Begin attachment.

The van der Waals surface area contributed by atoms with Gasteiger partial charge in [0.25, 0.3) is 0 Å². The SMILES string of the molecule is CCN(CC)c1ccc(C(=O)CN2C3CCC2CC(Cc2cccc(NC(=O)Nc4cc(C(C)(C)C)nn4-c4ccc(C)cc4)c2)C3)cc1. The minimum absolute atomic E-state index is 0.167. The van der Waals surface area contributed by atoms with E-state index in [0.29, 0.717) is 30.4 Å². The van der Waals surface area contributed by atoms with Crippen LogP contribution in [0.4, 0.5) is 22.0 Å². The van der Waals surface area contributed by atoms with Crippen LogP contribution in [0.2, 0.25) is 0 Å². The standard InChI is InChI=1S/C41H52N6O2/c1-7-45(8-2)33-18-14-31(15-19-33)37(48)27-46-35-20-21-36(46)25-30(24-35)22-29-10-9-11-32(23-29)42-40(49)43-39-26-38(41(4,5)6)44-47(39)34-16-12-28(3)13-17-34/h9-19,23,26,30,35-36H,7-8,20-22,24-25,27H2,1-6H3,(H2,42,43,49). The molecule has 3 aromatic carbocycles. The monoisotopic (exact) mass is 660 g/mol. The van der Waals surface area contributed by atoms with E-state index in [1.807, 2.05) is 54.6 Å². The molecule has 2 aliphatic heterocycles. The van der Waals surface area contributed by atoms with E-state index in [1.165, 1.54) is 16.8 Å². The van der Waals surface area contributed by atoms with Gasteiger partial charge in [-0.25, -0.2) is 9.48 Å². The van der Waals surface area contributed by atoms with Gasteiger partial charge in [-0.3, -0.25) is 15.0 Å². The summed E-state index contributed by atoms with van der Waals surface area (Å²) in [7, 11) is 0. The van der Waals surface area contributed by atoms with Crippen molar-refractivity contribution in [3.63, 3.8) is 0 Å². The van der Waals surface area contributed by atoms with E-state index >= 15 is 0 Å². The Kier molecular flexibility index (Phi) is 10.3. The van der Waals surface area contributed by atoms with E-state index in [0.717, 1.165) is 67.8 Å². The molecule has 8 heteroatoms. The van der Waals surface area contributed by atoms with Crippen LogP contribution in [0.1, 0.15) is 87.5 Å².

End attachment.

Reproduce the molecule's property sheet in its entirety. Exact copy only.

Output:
The van der Waals surface area contributed by atoms with Gasteiger partial charge in [0.25, 0.3) is 0 Å². The SMILES string of the molecule is CCN(CC)c1ccc(C(=O)CN2C3CCC2CC(Cc2cccc(NC(=O)Nc4cc(C(C)(C)C)nn4-c4ccc(C)cc4)c2)C3)cc1. The minimum absolute atomic E-state index is 0.167. The van der Waals surface area contributed by atoms with E-state index in [0.29, 0.717) is 30.4 Å². The van der Waals surface area contributed by atoms with Crippen LogP contribution in [0.4, 0.5) is 22.0 Å². The van der Waals surface area contributed by atoms with Crippen LogP contribution in [0.2, 0.25) is 0 Å². The standard InChI is InChI=1S/C41H52N6O2/c1-7-45(8-2)33-18-14-31(15-19-33)37(48)27-46-35-20-21-36(46)25-30(24-35)22-29-10-9-11-32(23-29)42-40(49)43-39-26-38(41(4,5)6)44-47(39)34-16-12-28(3)13-17-34/h9-19,23,26,30,35-36H,7-8,20-22,24-25,27H2,1-6H3,(H2,42,43,49). The molecule has 3 aromatic carbocycles. The monoisotopic (exact) mass is 660 g/mol. The van der Waals surface area contributed by atoms with E-state index in [1.807, 2.05) is 54.6 Å². The molecule has 2 aliphatic heterocycles. The van der Waals surface area contributed by atoms with E-state index in [1.165, 1.54) is 16.8 Å². The van der Waals surface area contributed by atoms with Gasteiger partial charge in [-0.25, -0.2) is 9.48 Å². The van der Waals surface area contributed by atoms with Gasteiger partial charge in [-0.3, -0.25) is 15.0 Å². The summed E-state index contributed by atoms with van der Waals surface area (Å²) in [7, 11) is 0. The van der Waals surface area contributed by atoms with Crippen molar-refractivity contribution in [3.63, 3.8) is 0 Å². The van der Waals surface area contributed by atoms with E-state index >= 15 is 0 Å². The Kier molecular flexibility index (Phi) is 10.3. The van der Waals surface area contributed by atoms with E-state index in [0.717, 1.165) is 67.8 Å². The molecule has 8 heteroatoms. The van der Waals surface area contributed by atoms with Crippen LogP contribution in [0.1, 0.15) is 87.5 Å².